Overcrowded prisons need reforming

Extreme overcrowding in Thai prisons forces inmates to endure deplorable conditions, stripping away their dignity and humanity. It’s a humanitarian crisis that demands immediate action.

Due to terribly cramped spaces, inmates barely have room to sleep. They also suffer poor sanity from insufficient toilets and bathing facilities, in addition to poor-quality food and substandard healthcare.

It’s crucial to reduce the unnecessary number of inmates in order to alleviate overcrowding strains and enhance inmates’ quality of life.

Statistics from the past 10 years of the Department of Corrections show that there were an average of 310,000 new inmates per year nationwide, with figures peaking at 350,000 to 360,000 between 2018 and 2020. The inmate population exceeds capacity by at least 40,000 to 50,000 people.

According to the International Federation for Human Rights, Thai prisons have a population more than double the intended capacity, based on a standard of providing 2.25m² of surface area per prisoner. Thailand also has the 6th highest prison population in the world and the highest prison population in Asean.

The prison overcrowding crisis has a serious health impact on inmates, leading to numerous physical and mental health problems such as tuberculosis, asthma, scabies, stress, insomnia, weight loss, and depression, sometimes resulting in suicidal tendencies.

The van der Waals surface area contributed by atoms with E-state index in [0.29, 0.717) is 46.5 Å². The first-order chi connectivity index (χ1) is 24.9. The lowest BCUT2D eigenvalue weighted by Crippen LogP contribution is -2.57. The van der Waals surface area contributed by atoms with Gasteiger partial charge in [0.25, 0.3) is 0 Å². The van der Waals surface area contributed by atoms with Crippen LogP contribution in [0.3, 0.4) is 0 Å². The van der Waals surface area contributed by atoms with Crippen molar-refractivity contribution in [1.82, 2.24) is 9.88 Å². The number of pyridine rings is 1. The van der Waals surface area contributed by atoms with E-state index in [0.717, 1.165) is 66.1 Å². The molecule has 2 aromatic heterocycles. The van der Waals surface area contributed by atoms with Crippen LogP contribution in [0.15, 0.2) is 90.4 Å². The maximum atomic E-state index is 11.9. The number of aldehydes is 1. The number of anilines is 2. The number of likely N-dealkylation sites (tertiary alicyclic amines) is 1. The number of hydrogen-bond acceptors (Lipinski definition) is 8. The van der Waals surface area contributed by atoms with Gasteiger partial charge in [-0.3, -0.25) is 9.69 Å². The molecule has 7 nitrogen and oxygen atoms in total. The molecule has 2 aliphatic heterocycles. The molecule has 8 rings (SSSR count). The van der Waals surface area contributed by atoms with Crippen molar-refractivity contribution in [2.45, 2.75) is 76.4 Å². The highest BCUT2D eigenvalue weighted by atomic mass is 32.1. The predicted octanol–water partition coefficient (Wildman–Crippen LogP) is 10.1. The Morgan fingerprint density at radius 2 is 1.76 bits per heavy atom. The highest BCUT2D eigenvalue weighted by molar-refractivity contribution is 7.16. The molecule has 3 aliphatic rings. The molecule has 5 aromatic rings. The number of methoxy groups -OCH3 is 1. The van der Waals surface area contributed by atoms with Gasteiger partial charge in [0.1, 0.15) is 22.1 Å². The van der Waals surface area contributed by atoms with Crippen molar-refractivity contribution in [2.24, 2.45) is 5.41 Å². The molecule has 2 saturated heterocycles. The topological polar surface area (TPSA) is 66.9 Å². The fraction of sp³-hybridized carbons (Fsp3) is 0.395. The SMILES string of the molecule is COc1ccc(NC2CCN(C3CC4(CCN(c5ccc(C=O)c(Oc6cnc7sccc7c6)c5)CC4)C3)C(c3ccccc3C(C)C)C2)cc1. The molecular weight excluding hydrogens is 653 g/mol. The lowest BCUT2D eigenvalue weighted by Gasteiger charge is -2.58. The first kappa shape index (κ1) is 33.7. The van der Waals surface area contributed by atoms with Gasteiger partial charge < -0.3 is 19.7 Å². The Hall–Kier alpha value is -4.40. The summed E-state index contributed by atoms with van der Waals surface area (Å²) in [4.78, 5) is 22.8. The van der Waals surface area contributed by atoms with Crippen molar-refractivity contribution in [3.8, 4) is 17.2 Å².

Compounding these concerns is the inadequate healthcare in prisons. A 2022 report from the Ministry of Public Health reveals that dental and mental health services in prison hospitals are subpar, further exacerbating the inmates’ plights.

When Covid-19 hit Thailand, the prisons were the hardest impacted by the pandemic due to overcrowding. According to the Department of Corrections, 40% of inmates contracted Covid-19, resulting in 139 deaths in 2022.

Multiple factors fuel prison overcrowding. They include the excessive use of imprisonment, unnecessary sentencing, and the imposition of extreme penalties with lengthy prison terms. The inadequate implementation of alternatives to imprisonment further exacerbates the situation, culminating in an explosive inmate population.

While there have been attempts to utilise electronic monitoring (EM) as an alternative to incarceration with the aim of alleviating overcrowding and facilitating inmates’ reintegration into society, its effectiveness in rehabilitating offenders remains questionable. The social stigma attached to wearing the device often hinders successful reintegration and may contribute to repeat offences.

According to a 2023 TDRI study, the justice system often overlooks and fails to support alternatives to imprisonment, especially public service work as a detention substitute. In fact, community service not only benefits inmates but also contributes to the economy.

Currently, Thai law supports social service work as an alternative to imprisonment. People who are unable to pay fines, those under court-ordered supervision, or those whose sentences have been suspended or reduced — typical verdicts for minor or non-violent offences — may choose to perform community service instead.

Social service work lets offenders stay at home and lead regular lives while doing their community duties as ordered by the court. This option helps reduce the financial burden on their families, who would otherwise struggle to support them in prison. Plus, the convicts can keep working and return to normal life after serving their sentences.